Don’t be surprised if you find it hard sitting still while listening to Lion Babe. Dance is a huge part of the soul duo, which is made up of singer-songwriter Jillian Hervey’s soulful vocals and producer Lucas Goodman’s funk-soul beats. The pair agree that the group wouldn’t exist in its current form without the influence of dance. In fact, Goodman says, “Jill’s movement is definitely what attracts a lot of people to [Lion Babe].”
Today Hervey and Goodman are at a 100-year-old church in downtown Brooklyn, where they’ll pose for pictures and, in between takes, field questions about their career. Hervey, sitting upright with enviable posture, shares how she’s poured much of her life into dance—training since the age of two and hasn’t stopped since. Throughout her youth the 29-year-old was immersed in everything from modern, ballet, the Martha Graham technique, and competitive dance. She attributes her confidence with singing, performing and, well, existing, to this intensive background. “It was the thing that made me feel like I have an identity,” says Hervey.
Her fluid, confident movement is part of the reason for the success of Lion Babe’s first single, 2012’s “Treat Me Like Fire” and its accompanying music video. The song was an immediate hit and remains their most recognizable track. The video features Hervey dancing under pulsating lights, while her hair loose and curly (“that was the goddess version of me”) frames her face like a lion’s mane.
“We could have just put the song out and it definitely would have been a cool song,” Goodman says. “But I think when people saw Jill moving, they were like, ‘What is this, what's going on here?’”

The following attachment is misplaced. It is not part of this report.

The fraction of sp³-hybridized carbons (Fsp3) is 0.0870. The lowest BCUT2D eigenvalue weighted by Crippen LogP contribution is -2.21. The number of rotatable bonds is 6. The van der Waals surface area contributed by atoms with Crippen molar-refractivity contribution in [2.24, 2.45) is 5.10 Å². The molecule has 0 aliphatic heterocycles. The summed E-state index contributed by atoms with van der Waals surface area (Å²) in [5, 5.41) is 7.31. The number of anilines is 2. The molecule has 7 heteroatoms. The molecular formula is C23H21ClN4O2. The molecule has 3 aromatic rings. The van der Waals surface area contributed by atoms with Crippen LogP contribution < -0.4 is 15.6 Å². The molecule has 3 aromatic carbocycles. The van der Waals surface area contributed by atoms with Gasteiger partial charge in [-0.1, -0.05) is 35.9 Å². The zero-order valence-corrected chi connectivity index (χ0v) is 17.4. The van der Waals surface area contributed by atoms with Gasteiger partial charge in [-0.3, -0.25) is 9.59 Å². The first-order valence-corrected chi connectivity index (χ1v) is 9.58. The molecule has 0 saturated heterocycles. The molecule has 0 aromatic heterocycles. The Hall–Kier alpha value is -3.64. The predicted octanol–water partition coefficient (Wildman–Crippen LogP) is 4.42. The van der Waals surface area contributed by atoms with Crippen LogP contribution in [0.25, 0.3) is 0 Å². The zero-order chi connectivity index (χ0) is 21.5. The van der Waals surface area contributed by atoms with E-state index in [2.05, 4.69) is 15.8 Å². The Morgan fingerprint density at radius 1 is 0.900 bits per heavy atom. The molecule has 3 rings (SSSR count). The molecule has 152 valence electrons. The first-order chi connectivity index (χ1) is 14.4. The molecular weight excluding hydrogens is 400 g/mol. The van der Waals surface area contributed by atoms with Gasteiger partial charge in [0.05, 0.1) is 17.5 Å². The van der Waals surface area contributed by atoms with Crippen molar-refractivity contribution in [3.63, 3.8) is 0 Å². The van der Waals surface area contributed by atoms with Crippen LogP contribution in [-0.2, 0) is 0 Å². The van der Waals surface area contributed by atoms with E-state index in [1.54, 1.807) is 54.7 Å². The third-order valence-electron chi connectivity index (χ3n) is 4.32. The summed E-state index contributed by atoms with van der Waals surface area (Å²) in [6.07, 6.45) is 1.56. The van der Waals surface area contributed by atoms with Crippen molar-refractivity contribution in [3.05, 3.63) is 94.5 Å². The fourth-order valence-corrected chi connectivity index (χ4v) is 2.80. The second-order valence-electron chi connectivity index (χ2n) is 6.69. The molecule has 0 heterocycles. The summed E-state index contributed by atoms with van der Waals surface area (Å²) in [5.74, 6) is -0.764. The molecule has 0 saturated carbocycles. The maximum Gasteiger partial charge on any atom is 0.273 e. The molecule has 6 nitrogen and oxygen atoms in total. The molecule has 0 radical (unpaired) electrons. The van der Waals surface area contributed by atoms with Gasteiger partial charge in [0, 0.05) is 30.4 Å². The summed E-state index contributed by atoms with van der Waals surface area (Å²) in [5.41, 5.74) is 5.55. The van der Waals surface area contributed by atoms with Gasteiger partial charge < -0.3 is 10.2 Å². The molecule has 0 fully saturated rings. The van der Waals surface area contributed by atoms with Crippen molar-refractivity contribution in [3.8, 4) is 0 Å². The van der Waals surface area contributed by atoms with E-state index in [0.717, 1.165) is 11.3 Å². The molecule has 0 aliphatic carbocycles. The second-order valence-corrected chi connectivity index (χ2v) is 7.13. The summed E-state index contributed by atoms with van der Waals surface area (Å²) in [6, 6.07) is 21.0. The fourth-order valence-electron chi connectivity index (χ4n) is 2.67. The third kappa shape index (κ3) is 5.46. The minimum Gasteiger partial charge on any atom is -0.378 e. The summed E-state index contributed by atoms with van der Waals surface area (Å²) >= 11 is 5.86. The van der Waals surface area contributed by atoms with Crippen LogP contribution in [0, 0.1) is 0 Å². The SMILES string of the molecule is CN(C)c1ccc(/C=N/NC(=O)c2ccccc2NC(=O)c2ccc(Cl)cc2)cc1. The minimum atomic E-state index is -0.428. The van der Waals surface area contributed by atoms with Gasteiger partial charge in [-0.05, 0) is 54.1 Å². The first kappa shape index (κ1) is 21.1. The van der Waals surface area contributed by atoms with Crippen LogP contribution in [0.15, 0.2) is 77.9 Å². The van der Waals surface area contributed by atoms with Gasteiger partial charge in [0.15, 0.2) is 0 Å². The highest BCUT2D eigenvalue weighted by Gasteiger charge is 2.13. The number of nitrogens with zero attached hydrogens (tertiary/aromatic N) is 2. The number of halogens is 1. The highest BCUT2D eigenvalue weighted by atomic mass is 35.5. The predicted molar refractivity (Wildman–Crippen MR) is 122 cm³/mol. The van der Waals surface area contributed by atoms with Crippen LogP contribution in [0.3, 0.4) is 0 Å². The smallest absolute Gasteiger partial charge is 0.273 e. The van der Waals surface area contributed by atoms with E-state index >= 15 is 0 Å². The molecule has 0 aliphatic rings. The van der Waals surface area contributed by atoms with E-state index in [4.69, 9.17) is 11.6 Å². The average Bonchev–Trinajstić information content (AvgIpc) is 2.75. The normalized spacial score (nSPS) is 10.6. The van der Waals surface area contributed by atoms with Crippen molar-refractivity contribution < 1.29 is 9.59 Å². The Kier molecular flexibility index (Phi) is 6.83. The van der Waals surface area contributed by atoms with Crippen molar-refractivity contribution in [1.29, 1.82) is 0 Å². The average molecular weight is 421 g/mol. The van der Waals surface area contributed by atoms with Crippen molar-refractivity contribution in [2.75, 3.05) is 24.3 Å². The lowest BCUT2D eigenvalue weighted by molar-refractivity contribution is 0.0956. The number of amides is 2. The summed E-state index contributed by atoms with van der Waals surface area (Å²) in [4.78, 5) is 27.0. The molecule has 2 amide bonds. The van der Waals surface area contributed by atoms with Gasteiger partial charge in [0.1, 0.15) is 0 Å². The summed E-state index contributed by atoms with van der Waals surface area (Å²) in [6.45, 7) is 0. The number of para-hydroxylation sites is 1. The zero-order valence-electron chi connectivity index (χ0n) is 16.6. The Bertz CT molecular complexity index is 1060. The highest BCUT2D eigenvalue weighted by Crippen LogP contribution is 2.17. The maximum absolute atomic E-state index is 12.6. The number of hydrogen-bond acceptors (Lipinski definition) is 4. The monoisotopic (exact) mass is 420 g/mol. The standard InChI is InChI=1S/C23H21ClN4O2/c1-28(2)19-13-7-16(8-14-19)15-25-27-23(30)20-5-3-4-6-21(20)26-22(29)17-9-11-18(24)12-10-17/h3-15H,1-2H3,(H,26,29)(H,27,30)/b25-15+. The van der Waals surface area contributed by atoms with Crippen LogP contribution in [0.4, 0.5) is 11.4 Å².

“Treat Me Like Fire” was only the second thing the pair had done together. The first was a track Goodman produced for a dance piece that Hervey was choreographing. Although both members of Lion Babe hail from New York, they actually met by chance during a college party in Boston. At the time, Hervey was a senior in high school visiting Northeastern where Goodman was attending college. Captivated by one of the songs blasting through the speakers, Hervey asked around to find out who was controlling the AUX cord. She was told that the kid with the long hair sitting on the couch produced the track. That kid, or course, was Goodman.
Even after being introduced that night, the future bandmates wouldn’t speak again for another five years when they were both back in New York and were re-acquainted through mutual friends. Bonding over their mutual love for music, they eventually decided to hit the studio together. “One day I was just playing some beats for Jill and she started singing along to it,” Goodman remembers. “I was like, ‘That sounds great, we should record that real quick.’ The rest is history, as they say.”
The success of the independently-released “Treat Me Like Fire” led to record deal, which catapulted Lion Babe to the forefront of the pop consciousness. In the years since, they’ve collaborated with everyone from Childish Gambino, Disclosure, and Mark Ronson; received co-signs from Rick Ross and Pharrell; and toured with the Roots. Earlier this year, Lion Babe played Coachella for the first time and wrote an original song for the most recent season of HBO’s Insecure, at the special request of the show’s creator/star Issa Rae.
Lion Babe’s warped-speed rise has been exciting but has also offered plenty of its own challenges. The success that followed “Treat Me Like Fire” didn’t leave Goodman and Hervey much time to figure out their own voice before they were forced to navigate the ins and outs of the music industry. “We just wanted it to work so bad, and it was working and it was hard, but we just put everything into [Lion Babe] and that was the only part of our lives for a minute,” Hervey explains. “It’s almost like we needed that time to just build a bunch of things, so that we knew what we really want to say, and what is really us within all of this.”